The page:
No Friend Like a Sister: Priya Parmar Discusses Vanessa and Her Sister

by Sarah Bower

Vanessa and Her Sister‘What is yours, Virginia?’ I asked softly. I too could be dangerous. ‘Do you want to discuss what is yours and what is mine? Do you really?’

Priya Parmar’s second novel, Vanessa and Her Sister (Ballantine US, 2014; Bloomsbury UK, 2015), is an almost impossible feat of storytelling in that its subject matter is the Bloomsbury Set, so notorious and so unnaturally full of household names that the pitfalls of pastiche and lampoon fairly gape before the reckless or unwary writer.

Parmar sidesteps these by focusing on the years 1905 to 1912 in the lives of the Stephen siblings and their circle, using the voice of Vanessa, the sister who expressed herself through painting rather than words and is, therefore, in historical terms, the ‘silent’ sister. Parmar’s novel uses a complex structure, including letters (‘all fictional…but I’m very pleased you asked’), facsimiles of travel documents and telegrams, to punctuate the main narrative, written in the form of Vanessa’s diary.

‘Vanessa was the very centre of the group,’ explains Parmar, ‘but unlike her more famous sister, did not leave a diary behind. I liked the idea of structuring the novel around her reimagined voice. She was clearly a passionate and opinionated woman, but often her letters held back and did not discuss the more tumultuous events of her life. What she did not include in her letters told me so much about who she might have been.’

Although most members of the set make an appearance in the novel – hilariously camp Lytton Strachey, bashful Morgan Forster, Clive Bell who is never quite able to free himself of the restraints of convention – Parmar’s focus is the intense and stormy relationship between Vanessa and Virginia. ‘It was daunting to write about such a glittering set of people,’ Parmar admits. ‘And the long list of characters that did not make it into the novel was equally daunting. I tried to focus on who was an important presence in Vanessa’s life and which characters moved the story forward.’ Vanessa struggles with Virginia’s jealousies, insecurities, and her bouts of mania, at the same time negotiating her own complicated romantic life, building a reputation as a painter and doing her best to be an unfashionably hands-on mother to her two sons. Virginia attempts to shape her sister’s life become brutally clear, and Vanessa’s resistance is complicated by her fierce love for Virginia and her sense of almost parental responsibility for her.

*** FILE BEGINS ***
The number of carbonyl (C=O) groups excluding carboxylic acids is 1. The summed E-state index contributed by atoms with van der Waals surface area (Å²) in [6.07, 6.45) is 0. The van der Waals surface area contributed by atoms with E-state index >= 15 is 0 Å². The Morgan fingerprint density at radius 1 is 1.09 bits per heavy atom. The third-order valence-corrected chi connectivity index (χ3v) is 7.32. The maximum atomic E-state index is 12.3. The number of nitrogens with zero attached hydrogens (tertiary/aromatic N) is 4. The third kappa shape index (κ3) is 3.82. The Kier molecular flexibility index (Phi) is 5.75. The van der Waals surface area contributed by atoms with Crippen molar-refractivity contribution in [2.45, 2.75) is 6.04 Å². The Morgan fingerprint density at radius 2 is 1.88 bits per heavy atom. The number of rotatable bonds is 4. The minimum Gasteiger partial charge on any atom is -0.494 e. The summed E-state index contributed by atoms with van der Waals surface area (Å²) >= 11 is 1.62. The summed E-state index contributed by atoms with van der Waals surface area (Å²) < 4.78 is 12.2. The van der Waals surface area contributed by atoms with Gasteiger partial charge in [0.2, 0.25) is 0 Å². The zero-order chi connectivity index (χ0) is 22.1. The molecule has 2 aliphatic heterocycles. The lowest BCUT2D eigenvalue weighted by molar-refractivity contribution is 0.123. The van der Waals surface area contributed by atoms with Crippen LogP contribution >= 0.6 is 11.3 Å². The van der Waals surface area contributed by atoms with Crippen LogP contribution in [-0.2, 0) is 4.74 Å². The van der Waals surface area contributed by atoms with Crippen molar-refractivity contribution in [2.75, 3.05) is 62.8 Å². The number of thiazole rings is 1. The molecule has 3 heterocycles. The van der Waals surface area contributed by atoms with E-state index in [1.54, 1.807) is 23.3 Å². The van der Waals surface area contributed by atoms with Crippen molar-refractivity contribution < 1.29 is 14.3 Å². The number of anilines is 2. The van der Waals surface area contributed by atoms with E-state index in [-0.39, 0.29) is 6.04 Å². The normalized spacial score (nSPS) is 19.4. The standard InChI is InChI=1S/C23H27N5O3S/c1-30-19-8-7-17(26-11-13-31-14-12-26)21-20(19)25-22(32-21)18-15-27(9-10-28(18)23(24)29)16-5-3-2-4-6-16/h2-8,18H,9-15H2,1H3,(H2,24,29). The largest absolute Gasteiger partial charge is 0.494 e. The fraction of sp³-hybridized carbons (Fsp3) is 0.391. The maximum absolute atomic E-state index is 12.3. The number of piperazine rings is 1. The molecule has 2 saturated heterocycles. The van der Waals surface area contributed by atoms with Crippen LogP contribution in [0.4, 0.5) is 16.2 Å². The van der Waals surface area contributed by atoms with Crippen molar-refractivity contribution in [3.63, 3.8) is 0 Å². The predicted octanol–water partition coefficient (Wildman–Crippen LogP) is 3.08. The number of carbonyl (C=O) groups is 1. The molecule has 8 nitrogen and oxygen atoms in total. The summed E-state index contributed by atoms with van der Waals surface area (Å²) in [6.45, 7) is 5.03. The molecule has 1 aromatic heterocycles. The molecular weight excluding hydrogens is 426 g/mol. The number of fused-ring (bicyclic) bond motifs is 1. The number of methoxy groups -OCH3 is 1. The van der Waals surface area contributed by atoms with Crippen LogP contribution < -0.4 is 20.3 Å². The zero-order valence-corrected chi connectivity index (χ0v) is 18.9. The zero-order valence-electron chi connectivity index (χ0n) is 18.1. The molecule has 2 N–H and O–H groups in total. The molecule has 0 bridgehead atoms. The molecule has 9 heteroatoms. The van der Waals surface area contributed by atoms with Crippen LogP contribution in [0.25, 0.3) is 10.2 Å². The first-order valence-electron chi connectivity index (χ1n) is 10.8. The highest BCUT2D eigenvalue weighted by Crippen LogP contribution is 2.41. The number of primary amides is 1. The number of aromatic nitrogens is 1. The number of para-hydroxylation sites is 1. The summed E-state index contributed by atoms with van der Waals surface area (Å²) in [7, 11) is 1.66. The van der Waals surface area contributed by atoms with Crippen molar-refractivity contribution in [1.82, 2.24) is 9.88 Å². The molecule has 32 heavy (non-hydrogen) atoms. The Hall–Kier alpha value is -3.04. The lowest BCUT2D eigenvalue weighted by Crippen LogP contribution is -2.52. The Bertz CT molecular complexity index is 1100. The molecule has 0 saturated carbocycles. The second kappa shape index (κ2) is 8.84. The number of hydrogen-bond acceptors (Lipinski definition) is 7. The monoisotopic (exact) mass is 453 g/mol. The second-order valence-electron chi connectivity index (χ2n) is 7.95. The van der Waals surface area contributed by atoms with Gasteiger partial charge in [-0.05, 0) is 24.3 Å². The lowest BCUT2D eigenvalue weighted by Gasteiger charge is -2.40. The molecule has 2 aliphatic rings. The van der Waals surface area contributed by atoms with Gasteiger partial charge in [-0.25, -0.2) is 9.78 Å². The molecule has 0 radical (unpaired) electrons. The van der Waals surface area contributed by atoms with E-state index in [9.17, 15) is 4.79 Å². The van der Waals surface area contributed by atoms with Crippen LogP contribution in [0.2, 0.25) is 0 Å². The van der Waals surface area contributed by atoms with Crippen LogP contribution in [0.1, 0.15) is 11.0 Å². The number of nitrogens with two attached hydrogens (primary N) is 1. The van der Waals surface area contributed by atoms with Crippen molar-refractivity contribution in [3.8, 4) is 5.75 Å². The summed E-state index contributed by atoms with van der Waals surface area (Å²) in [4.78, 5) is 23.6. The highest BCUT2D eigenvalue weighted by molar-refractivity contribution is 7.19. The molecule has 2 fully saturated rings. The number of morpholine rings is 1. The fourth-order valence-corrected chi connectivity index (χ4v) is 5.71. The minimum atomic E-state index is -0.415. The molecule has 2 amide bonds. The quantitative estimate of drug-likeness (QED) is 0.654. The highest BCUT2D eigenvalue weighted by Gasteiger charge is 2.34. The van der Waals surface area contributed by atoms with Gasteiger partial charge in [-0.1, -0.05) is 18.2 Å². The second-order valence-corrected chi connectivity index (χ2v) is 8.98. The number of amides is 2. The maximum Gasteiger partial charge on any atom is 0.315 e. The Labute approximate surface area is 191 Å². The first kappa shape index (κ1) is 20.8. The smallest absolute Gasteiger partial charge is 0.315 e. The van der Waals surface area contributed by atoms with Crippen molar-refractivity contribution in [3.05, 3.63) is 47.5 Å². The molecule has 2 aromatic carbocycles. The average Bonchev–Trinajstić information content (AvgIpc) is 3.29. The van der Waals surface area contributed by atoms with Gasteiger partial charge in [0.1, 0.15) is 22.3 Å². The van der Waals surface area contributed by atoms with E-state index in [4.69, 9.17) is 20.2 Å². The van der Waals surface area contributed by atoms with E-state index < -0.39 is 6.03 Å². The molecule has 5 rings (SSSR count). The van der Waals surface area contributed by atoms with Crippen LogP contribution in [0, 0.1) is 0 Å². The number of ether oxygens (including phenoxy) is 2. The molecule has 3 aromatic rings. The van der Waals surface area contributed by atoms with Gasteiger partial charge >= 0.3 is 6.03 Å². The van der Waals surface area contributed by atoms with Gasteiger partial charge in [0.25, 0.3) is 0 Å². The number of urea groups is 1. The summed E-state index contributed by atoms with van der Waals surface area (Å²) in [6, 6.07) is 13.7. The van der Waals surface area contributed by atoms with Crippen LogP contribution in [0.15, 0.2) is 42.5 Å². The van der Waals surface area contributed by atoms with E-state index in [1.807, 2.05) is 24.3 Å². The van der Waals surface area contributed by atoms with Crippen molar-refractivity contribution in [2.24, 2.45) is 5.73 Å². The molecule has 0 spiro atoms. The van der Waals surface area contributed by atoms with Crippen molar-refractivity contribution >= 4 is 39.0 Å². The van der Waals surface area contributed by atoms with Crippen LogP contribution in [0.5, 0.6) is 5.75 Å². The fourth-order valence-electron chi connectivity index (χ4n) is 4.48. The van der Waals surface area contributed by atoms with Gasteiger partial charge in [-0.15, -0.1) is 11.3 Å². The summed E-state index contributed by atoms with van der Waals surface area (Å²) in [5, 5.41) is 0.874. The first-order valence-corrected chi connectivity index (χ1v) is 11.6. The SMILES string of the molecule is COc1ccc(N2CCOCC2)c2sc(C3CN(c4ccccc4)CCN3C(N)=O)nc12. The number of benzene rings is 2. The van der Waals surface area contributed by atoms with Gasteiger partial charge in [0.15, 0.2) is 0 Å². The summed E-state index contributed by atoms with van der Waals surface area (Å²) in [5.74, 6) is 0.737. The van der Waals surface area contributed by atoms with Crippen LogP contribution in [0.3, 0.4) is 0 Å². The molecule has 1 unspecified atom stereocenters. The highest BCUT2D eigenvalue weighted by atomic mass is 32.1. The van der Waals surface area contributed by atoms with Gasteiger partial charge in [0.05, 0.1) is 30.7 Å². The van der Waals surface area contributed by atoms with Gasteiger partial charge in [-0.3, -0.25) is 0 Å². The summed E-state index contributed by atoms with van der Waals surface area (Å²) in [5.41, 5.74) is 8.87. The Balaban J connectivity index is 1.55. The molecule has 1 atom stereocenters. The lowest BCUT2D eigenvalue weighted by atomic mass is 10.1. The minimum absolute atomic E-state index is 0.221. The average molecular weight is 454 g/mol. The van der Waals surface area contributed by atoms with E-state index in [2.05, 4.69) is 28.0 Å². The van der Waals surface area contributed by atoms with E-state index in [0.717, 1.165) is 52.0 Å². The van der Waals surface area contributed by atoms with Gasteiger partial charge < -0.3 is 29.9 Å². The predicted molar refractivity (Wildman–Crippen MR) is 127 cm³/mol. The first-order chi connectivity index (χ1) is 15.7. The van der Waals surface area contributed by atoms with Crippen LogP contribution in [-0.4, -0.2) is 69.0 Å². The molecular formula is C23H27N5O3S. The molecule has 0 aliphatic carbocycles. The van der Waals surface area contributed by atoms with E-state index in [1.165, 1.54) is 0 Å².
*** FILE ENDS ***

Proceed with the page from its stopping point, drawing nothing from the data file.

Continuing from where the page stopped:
‘Woolf was a once in a generation writer,’ says Parmar. ‘Her prose is so clean and unexpected and lush without ever tipping over into sentiment…cutting and truthful and neat. She is a joy to read.’ That said, ‘the story is very much Vanessa’s. I am always interested in unexpected perspectives of familiar people. It cannot have been easy to have a sister like Virginia Woolf, and the more research I did, the more fascinating Vanessa Bell became.’

Parmar researched the Bloomsbury papers thoroughly, but feels the key to bringing Vanessa to life lies in her having been given unprecedented private access to Vanessa’s home, Charleston Farmhouse. ‘Virginia Nicholson, Vanessa Bell’s granddaughter and an absolutely brilliant social historian and writer, took me to Charleston and showed me the enchanting house. She shared some of her childhood memories of being there and brought the house to magical life. And then she and the wonderful head curator showed me some of Vanessa Bell’s never before seen sketches that have been recently gifted to the Charleston Trust. They are sketches that Vanessa describes in her letters and I had written about in the novel, and to see them was astonishing.’

Parmar writes with feeling and authenticity about art, a skill which she attributes to ‘a dear friend who is a wonderful, wonderful artist. My understanding of how an artist might feel about a work stems from her.’ One thing which unites the sisters in this novel is a deep insecurity about their own work, which does not seem to be shared by the men, even those who would turn out to be less talented than either of the Stephen sisters. A theme emerges of the pressures on women in a man’s world which feels acutely relevant over a hundred years on.

About the contributor: Sarah Bower recently returned from six months in Hong Kong as writer in residence at Lingnan University. Her third novel, Erosion, was published in April 2014, and she just spent a month in Jordan and the occupied West Bank researching her latest book, Love Can Kill People, Can’t It?, set in 1947.

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Published in Historical Novels Review  |  Issue 71, February 2015


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